Daniel Kane and I have just uploaded to the arXiv our paper “A bound on partitioning clusters“, submitted to the Electronic Journal of Combinatorics. In this short and elementary paper, we consider a question that arose from biomathematical applications: given a finite family of sets (or “clusters”), how many ways can there be of partitioning a set in this family as the disjoint union of two other sets in this family? That is to say, what is the best upper bound one can place on the quantity

in terms of the cardinality of ? A trivial upper bound would be , since this is the number of possible pairs , and clearly determine . In our paper, we establish the improved bound

where is the somewhat strange exponent

so that . Furthermore, this exponent is best possible!

Actually, the latter claim is quite easy to show: one takes to be all the subsets of of cardinality either or , for a multiple of , and the claim follows readily from Stirling’s formula. So it is perhaps the former claim that is more interesting (since many combinatorial proof techniques, such as those based on inequalities such as the Cauchy-Schwarz inequality, tend to produce exponents that are rational or at least algebraic). We follow the common, though unintuitive, trick of generalising a problem to make it simpler. Firstly, one generalises the bound to the “trilinear” bound

for arbitrary finite collections of sets. One can place all the sets in inside a single finite set such as , and then by replacing every set in by its complement in , one can phrase the inequality in the equivalent form

for arbitrary collections of subsets of . We generalise further by turning sets into functions, replacing the estimate with the slightly stronger convolution estimate

for arbitrary functions on the Hamming cube , where the convolution is on the integer lattice rather than on the finite field vector space . The advantage of working in this general setting is that it becomes very easy to apply induction on the dimension ; indeed, to prove this estimate for arbitrary it suffices to do so for . This reduces matters to establishing the elementary inequality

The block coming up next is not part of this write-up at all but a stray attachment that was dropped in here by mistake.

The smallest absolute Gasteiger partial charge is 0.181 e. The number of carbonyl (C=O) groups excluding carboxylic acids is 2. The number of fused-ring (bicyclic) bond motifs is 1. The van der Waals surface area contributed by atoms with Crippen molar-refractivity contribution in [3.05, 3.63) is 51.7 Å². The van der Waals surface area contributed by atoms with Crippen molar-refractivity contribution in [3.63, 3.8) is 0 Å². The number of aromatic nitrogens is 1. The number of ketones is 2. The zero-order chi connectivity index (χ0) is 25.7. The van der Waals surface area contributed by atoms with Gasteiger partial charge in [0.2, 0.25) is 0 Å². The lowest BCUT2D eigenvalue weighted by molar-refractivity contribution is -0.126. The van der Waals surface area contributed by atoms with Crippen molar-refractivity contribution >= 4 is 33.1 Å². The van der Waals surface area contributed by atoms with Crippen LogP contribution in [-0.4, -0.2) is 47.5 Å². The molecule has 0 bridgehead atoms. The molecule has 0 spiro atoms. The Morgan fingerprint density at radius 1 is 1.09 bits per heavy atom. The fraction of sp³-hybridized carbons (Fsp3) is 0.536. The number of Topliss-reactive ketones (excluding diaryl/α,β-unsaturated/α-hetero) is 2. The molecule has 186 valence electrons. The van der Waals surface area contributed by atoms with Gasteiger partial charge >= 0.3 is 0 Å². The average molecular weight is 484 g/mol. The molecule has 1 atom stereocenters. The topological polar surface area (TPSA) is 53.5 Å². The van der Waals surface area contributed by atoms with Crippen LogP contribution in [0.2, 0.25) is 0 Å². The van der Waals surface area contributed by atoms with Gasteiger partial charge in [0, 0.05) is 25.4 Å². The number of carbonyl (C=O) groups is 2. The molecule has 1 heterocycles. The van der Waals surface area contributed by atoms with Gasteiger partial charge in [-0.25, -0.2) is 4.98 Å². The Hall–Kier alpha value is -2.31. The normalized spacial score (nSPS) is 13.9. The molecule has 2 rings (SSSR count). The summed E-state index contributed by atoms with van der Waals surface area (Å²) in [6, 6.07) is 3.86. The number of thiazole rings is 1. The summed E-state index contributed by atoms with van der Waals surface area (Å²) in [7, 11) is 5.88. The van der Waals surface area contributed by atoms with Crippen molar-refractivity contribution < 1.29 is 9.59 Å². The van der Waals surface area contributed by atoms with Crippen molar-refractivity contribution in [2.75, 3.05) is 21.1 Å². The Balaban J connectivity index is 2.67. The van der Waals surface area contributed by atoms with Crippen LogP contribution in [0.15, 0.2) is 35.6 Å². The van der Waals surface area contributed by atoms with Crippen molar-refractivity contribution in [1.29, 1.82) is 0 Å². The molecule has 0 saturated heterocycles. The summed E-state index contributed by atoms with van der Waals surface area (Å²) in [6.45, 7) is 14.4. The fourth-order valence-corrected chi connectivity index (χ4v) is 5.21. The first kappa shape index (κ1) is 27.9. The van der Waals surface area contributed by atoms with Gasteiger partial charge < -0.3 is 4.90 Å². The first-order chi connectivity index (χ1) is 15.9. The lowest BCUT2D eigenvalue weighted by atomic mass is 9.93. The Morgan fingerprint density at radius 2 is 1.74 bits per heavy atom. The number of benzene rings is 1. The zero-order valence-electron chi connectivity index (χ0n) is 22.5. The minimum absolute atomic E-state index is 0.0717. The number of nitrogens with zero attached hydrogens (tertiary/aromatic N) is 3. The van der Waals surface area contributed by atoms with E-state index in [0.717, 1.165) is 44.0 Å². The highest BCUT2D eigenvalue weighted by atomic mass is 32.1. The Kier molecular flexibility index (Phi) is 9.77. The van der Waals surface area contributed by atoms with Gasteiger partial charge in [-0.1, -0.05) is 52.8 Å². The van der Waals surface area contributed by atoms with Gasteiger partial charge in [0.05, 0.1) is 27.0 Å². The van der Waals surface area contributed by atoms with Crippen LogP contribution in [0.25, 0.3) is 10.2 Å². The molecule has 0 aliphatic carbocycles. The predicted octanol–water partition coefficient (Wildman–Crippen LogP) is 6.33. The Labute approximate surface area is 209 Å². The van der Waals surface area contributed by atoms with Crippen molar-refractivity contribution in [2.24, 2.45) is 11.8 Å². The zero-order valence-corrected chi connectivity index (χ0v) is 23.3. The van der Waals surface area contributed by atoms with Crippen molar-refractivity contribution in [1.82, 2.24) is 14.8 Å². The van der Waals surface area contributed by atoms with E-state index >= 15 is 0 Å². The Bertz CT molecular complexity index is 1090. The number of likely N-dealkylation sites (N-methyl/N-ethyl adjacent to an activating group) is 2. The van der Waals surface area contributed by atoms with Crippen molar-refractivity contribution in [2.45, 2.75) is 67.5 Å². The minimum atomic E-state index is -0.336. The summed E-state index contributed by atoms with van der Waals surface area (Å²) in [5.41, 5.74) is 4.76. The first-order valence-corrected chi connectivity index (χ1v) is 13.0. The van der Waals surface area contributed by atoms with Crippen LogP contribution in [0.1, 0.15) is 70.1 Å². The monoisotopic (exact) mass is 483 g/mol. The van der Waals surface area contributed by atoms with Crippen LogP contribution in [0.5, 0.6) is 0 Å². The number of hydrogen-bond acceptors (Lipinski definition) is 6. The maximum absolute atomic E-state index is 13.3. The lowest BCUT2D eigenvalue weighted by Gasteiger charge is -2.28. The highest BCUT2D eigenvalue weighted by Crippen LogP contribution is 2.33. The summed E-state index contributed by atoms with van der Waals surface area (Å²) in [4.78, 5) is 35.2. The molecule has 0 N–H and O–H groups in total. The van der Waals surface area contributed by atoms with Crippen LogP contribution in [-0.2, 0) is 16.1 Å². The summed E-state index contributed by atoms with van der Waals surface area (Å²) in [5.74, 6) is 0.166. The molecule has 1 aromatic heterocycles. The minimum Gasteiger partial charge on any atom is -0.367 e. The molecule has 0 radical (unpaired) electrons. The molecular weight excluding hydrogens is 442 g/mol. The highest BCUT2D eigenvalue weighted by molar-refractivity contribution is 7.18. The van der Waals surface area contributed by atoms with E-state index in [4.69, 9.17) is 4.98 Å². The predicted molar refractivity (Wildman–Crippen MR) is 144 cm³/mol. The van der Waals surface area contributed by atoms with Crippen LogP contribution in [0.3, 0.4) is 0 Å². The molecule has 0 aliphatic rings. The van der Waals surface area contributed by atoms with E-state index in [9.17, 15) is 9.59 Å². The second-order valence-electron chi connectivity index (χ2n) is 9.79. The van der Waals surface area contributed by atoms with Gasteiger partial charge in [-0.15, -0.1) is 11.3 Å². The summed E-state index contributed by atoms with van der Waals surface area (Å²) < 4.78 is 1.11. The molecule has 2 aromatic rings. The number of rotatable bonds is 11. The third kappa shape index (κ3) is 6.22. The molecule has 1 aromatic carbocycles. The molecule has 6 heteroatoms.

for all , which can be done by a combination of undergraduate multivariable calculus and a little bit of numerical computation. (The left-hand side turns out to have local maxima at , with the latter being the cause of the numerology (1).)

The same sort of argument also gives an energy bound

for any subset of the Hamming cube, where

is the additive energy of . The example shows that the exponent cannot be improved.

## 17 comments

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5 February, 2017 at 8:42 pm

ravenclawprefectShould “elements of $\{1,…,n\}$” read “subsets” instead?

[Corrected, thanks – T.]5 February, 2017 at 9:45 pm

Paata IvanishviliFor functions the answer seems to be

. And it approeaches to 1 as when goes to infinity

[Hmm, I think you’re right, and the proof methods extend to this setting. We’ll add a remark to this effect in the next revision of the ms. -T.]6 February, 2017 at 3:56 am

john doea tiny comment:

In equation (1.1) S should be replaced with X

[Thanks, this will be corrected in the next revision of the ms. – T]6 February, 2017 at 1:06 pm

KodluThe notation f_1\ast f_2\ast f_3(1,\ldots,1) is clear in the paper but is somewhat opaque in the post (or at least it was opaque to me!)

8 February, 2017 at 8:26 am

VMTMinor remark: I think there is a slightly simpler proof of inequality (1.4) in the paper.

If the left-hand side achieves a maximum for , one can prove that :

imposing the vanishing of the differential, one gets that , , satisfy

and the two other equations obtained by permutation of .

Assuming wlog that , we have , . Comparison of and gives

, but since this equation can only hold if . Similarly and we deduce ,